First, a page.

Late summer is blackberry time, my garden’s reward to me for fastidiously cutting back all those unfeasibly long bramble shoots which seem to grow overnight throughout the summer. Last year’s pruned branches are now bearing big fat juicy berries, unexpectedly so after such dry weather. In fact this year they ripened early too and so it’s been blackberries with my porridge every breakfast since July and of a quality and size to rival any of those carefully and expensively plastic wrapped ones from the supermarket.
Those from my hedge come naked and are of course free, except if you count the cost in scratched arms and legs. They’re as fresh as it’s possible to get having been picked, run under the tap and eaten within minutes. For me blackberries are the perfect fruity food, foraged in my dressing gown and slippers. No air miles are involved, just a few steps across the grass from the back door and completely organically grown. Actually there is very little ‘growing’ involved apart from my occasional fight back at the brambles to keep some semblance of a hedge and stop them colonising half the garden.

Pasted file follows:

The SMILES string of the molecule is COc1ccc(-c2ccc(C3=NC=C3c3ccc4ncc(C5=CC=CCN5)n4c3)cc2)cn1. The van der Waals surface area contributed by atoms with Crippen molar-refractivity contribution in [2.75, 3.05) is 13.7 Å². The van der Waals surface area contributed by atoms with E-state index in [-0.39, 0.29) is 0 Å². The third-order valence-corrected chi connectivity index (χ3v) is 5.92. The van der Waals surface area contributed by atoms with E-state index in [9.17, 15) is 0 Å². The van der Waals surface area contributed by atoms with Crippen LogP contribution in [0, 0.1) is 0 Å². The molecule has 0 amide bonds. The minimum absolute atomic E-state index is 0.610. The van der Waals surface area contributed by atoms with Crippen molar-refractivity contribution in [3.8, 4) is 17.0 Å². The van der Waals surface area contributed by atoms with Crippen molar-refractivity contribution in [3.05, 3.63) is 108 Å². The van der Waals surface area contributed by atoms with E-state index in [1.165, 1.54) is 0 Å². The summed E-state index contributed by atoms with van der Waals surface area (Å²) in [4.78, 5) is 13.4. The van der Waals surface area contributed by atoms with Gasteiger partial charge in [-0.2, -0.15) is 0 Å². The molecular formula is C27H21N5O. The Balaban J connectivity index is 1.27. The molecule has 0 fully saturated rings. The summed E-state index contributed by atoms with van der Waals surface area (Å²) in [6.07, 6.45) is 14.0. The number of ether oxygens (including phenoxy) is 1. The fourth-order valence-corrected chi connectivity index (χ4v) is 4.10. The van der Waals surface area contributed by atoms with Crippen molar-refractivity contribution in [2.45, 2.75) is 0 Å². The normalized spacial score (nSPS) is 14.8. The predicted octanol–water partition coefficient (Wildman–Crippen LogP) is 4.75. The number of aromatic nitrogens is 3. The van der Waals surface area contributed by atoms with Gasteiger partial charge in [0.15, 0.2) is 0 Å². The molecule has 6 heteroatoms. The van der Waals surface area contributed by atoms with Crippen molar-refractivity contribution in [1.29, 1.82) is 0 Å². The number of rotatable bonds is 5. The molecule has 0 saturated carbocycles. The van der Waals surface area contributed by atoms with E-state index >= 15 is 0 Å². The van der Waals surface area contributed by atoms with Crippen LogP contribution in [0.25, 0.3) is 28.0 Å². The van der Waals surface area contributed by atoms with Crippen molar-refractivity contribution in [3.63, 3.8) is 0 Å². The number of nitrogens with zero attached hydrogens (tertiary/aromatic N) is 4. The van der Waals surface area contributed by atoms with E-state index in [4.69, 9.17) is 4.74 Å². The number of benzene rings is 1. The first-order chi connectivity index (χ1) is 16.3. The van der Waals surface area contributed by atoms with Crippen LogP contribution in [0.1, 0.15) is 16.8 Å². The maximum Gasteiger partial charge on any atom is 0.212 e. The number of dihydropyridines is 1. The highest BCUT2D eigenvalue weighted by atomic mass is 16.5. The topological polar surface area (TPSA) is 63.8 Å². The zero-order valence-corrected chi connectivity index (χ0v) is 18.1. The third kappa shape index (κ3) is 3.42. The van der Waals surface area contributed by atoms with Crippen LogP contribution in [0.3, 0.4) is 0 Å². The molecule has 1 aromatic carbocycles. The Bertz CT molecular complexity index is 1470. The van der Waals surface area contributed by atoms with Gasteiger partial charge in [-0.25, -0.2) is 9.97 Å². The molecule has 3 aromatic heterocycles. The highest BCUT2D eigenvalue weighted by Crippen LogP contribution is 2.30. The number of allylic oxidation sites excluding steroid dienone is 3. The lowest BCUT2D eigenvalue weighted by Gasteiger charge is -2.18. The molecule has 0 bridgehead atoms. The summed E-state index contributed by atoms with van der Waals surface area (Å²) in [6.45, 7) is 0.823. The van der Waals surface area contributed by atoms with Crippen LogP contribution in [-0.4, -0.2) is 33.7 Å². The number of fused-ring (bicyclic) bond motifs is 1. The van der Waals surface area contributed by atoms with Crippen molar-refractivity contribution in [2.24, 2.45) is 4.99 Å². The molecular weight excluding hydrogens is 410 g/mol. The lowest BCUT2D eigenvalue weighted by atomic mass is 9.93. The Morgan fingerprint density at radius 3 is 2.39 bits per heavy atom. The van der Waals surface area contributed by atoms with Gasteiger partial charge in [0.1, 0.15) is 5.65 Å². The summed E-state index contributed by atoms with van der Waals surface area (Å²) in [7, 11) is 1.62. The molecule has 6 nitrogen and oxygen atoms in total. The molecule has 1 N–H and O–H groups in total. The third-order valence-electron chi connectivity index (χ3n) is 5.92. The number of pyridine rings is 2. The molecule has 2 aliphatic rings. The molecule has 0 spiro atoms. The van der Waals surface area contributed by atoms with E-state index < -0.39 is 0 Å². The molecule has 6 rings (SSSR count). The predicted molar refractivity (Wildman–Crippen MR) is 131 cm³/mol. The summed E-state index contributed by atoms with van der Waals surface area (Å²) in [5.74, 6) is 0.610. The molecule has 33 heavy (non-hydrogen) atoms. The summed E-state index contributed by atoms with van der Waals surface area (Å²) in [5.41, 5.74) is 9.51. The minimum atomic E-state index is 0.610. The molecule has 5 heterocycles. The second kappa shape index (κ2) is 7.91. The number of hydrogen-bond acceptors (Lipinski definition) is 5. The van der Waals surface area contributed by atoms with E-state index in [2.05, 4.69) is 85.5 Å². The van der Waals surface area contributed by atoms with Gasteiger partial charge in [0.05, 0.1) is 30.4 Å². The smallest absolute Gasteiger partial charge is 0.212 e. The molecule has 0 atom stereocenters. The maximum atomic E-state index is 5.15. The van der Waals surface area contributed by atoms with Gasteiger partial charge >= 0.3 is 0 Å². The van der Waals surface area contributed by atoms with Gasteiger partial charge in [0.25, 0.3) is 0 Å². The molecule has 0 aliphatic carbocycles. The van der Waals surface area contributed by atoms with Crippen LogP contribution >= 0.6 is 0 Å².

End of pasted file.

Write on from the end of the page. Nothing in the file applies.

They’re brilliant for wildlife too, my bees made full use of their flowers earlier in the year and from the cheeping sounds coming from the depths I’m sure a pair of sparrows raised a family hidden in the tangle of branches.
Growing in almost any location it’s hard to imagine a more versatile and productive plant, it’s so sad that most gardeners consider it to be a weed.
But I don’t, lucky me!